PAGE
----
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Study Type : Interventional  (Clinical Trial)
Estimated Enrollment : 20 participants
Intervention Model: Single Group Assignment
Masking: None (Open Label)
Primary Purpose: Diagnostic
Official Title: Evaluation of VEGF Expression With 89Zr-bevacizumab PET Scan in Patients With Relapsing Multiple Myeloma; a Feasibility Study
Study Start Date : May 2013
Estimated Primary Completion Date : May 2014

Resource links provided by the National Library of Medicine

Drug Information available for: Bevacizumab

Arm Intervention/treatment
Experimental: 89Zr-bevacizumab PET scan
all patients included in the study will have a 89Zr-bevacizumab PET scan
Drug: 89Zr-bevacizumab
89Zr-bevacizumab will only be given once, prior for the PET scan. 5 mg will be given iv.
Other Names:
  • Bevacizumab Roche registration limited eu/1/04/300/001
  • 89Zr-bevacizumab ATC code L01XC07

Primary Outcome Measures :
  1. Focal lesion of 89Zr-bevacizumab PET scanning in patients with relapsing multiple myeloma [ Time Frame: during scanning ]
    We assume focal lesion will be feasible with 89Zr-bevacizumab PET scanning in patients with relapsing multiple myeloma. For each 89Zr-bevacizumab PET scan the amount of focal lesion and the localisation will be reported. When there is diffuse bone marrow uptake this will also be reported. The focal lesion found on the 89Zr-bevacizumab PET scan will be compared with focal lesions found on the FDG-PET scan. Furthermore the amount of focal lesion will be compared with the expression of VEGF, MVD, HIF 1 alpha and 2 alpha and GLUT 1 and 3.

Information from the National Library of Medicine

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Ages Eligible for Study:   18 Years and older   (Adult, Older Adult)
Sexes Eligible for Study:   All
Accepts Healthy Volunteers:   No

Inclusion Criteria:

Patients with relapsing multiple myeloma according to international defined guidelines:

Relapse after having achieved complete remission:

  1. Reappearance of paraprotein
  2. More than 5% plasma cells in bone marrow.
  3. New lytic lesions or progression of old lesions.
  4. New hypercalcaeamia.

Relapse after having achieved partial remission

  1. Increases of paraprotein with more than 25%
  2. Increase of urine paraprotein with more than 25%
  3. Increase of plasma cells in bone marrow with 10%
  4. New lytic lesions or progression of old lesions
  5. New hypercalcaemia -

Exclusion Criteria:

Radiotherapy in the last 3 months.

  • Ineligible to lay supine during the PET scan.
  • Age ≤18 years.
  • Pregnancy.
  • Claustrophobia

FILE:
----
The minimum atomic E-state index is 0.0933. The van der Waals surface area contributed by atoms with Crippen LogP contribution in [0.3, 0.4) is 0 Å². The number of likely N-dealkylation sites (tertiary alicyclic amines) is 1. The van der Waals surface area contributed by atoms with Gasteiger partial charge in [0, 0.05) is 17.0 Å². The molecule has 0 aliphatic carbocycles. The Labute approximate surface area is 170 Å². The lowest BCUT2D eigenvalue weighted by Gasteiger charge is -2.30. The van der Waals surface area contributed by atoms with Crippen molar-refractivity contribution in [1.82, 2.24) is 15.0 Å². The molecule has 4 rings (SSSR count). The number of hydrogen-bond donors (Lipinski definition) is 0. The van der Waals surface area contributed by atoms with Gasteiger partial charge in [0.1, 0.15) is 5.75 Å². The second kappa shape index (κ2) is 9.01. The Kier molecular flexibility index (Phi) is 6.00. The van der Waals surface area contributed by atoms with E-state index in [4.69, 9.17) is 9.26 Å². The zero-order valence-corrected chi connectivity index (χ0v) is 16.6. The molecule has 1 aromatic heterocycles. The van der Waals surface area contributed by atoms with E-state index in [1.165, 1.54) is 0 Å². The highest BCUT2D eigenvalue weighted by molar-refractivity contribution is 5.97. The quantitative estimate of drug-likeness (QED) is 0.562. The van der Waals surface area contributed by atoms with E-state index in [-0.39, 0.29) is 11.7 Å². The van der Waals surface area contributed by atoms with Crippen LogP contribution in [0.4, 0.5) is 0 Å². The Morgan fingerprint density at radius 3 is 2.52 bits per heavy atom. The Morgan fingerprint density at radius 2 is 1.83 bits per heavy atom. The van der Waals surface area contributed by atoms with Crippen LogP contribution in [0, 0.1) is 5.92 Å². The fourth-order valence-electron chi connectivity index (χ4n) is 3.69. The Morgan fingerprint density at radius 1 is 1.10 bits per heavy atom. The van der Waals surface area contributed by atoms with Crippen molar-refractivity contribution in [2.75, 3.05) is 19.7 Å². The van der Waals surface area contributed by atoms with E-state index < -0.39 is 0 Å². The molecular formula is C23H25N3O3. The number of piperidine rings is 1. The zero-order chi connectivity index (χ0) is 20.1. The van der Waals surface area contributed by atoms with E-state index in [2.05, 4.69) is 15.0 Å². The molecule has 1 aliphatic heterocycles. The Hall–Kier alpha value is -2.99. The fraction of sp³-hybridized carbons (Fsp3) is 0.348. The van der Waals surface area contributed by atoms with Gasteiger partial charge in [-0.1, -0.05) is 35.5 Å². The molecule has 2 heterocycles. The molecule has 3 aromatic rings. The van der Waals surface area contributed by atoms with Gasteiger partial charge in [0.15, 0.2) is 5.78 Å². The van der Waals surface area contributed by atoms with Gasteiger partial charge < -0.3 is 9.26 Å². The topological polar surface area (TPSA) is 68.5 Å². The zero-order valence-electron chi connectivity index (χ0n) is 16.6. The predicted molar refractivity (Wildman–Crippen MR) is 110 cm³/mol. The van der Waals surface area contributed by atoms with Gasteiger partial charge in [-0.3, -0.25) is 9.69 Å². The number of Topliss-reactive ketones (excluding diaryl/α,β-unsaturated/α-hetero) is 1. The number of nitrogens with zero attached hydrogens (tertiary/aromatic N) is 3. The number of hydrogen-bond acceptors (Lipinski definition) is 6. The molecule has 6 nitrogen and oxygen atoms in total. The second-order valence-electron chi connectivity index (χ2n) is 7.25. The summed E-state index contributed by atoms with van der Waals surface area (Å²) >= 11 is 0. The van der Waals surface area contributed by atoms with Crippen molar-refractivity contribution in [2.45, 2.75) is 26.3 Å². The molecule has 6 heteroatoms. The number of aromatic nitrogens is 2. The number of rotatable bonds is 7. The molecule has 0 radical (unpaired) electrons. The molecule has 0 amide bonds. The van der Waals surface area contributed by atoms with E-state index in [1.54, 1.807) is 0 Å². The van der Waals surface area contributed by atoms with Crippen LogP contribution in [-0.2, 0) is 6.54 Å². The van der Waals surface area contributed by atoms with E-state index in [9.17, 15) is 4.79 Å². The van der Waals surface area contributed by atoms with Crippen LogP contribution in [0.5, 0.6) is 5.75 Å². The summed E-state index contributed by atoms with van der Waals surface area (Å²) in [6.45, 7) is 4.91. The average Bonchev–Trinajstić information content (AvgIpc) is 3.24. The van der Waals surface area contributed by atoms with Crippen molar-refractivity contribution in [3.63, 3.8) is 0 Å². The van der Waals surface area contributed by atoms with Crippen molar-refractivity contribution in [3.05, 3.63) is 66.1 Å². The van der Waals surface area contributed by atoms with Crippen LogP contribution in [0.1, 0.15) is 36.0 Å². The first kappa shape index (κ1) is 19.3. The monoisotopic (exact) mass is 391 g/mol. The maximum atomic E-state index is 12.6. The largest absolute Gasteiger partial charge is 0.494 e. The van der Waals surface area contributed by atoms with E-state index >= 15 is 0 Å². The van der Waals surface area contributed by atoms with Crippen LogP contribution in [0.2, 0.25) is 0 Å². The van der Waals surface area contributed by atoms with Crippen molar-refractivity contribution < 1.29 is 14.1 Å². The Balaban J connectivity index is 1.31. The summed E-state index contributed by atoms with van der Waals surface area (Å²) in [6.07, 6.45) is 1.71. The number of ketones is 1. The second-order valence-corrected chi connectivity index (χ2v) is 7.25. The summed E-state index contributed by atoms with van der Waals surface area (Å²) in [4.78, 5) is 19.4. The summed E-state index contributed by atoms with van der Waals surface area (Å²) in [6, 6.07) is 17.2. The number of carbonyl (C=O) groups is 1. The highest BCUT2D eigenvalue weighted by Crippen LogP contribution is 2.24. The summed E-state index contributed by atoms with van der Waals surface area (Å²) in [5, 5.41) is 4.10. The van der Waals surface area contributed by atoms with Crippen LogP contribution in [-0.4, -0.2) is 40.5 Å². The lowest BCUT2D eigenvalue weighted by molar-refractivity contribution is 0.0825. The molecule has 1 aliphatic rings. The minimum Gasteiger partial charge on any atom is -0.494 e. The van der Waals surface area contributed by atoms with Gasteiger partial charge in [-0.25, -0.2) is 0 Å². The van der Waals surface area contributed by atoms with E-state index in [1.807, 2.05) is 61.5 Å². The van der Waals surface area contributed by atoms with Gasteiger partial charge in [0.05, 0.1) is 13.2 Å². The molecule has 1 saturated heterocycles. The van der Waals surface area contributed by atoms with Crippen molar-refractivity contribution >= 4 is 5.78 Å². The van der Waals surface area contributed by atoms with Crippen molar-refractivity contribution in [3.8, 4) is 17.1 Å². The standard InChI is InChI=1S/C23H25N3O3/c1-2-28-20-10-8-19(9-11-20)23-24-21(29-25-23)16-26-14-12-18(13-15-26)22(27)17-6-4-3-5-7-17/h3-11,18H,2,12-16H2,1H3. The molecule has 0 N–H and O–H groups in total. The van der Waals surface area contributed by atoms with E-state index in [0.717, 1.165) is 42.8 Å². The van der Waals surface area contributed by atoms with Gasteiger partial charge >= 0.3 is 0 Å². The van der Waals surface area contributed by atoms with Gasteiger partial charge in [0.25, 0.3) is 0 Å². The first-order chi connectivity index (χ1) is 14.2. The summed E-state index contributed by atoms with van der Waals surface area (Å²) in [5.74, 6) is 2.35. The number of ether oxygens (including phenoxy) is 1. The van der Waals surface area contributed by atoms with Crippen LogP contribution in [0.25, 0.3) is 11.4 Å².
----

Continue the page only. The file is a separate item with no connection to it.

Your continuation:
• Severe kidney dysfunction; serum-creatinine ≥250 µM

Information from the National Library of Medicine

To learn more about this study, you or your doctor may contact the study research staff using the contact information provided by the sponsor.

Please refer to this study by its identifier (NCT number): NCT01859234

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Contact: E G de Waal, MD +31503612354
Contact: E vellenga, PhD/MD +31503612354

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UMCG Recruiting
Groningen, Netherlands, 9713GZ
Contact: E G de Waal, MD    +31503612354   
Principal Investigator: E G de Waal, MD         
Sponsors and Collaborators
University Medical Center Groningen

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Responsible Party: E.G.M. de Waal, Hematologist, University Medical Center Groningen Identifier: NCT01859234     History of Changes
Other Study ID Numbers: UMCGABR40641
First Posted: May 21, 2013    Key Record Dates
Last Update Posted: May 21, 2013
Last Verified: May 2013

Keywords provided by E.G.M. de Waal, University Medical Center Groningen:
multiple myeloma
PET scan

Additional relevant MeSH terms:
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Multiple Myeloma
Neoplasms, Plasma Cell
Neoplasms by Histologic Type
Hemostatic Disorders
Vascular Diseases
Cardiovascular Diseases
Blood Protein Disorders
Hematologic Diseases
Hemorrhagic Disorders
Lymphoproliferative Disorders
Immunoproliferative Disorders
Immune System Diseases
Antineoplastic Agents, Immunological
Antineoplastic Agents
Angiogenesis Inhibitors
Angiogenesis Modulating Agents
Growth Substances
Physiological Effects of Drugs
Growth Inhibitors
Molecular Mechanisms of Pharmacological Action